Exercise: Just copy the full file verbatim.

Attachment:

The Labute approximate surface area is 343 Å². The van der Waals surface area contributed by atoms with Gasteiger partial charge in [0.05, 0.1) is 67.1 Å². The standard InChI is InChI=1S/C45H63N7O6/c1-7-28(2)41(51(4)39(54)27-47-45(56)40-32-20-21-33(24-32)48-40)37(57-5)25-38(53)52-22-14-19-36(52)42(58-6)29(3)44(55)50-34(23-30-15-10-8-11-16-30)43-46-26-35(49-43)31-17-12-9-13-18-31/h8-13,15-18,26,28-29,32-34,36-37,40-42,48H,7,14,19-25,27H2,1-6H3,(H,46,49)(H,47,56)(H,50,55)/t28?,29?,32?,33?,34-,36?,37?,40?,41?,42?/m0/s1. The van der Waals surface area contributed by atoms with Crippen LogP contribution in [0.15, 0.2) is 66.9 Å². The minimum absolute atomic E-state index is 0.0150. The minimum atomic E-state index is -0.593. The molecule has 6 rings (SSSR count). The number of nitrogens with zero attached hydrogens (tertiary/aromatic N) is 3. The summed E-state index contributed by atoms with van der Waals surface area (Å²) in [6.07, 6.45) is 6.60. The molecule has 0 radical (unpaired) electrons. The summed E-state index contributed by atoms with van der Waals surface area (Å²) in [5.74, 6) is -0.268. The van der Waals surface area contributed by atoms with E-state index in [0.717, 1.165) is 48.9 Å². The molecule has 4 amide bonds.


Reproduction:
The Labute approximate surface area is 343 Å². The van der Waals surface area contributed by atoms with Gasteiger partial charge in [0.05, 0.1) is 67.1 Å². The standard InChI is InChI=1S/C45H63N7O6/c1-7-28(2)41(51(4)39(54)27-47-45(56)40-32-20-21-33(24-32)48-40)37(57-5)25-38(53)52-22-14-19-36(52)42(58-6)29(3)44(55)50-34(23-30-15-10-8-11-16-30)43-46-26-35(49-43)31-17-12-9-13-18-31/h8-13,15-18,26,28-29,32-34,36-37,40-42,48H,7,14,19-25,27H2,1-6H3,(H,46,49)(H,47,56)(H,50,55)/t28?,29?,32?,33?,34-,36?,37?,40?,41?,42?/m0/s1. The van der Waals surface area contributed by atoms with Crippen LogP contribution in [0.15, 0.2) is 66.9 Å². The minimum absolute atomic E-state index is 0.0150. The minimum atomic E-state index is -0.593. The molecule has 6 rings (SSSR count). The number of nitrogens with zero attached hydrogens (tertiary/aromatic N) is 3. The summed E-state index contributed by atoms with van der Waals surface area (Å²) in [6.07, 6.45) is 6.60. The molecule has 0 radical (unpaired) electrons. The summed E-state index contributed by atoms with van der Waals surface area (Å²) in [5.74, 6) is -0.268. The van der Waals surface area contributed by atoms with E-state index in [0.717, 1.165) is 48.9 Å². The molecule has 4 amide bonds.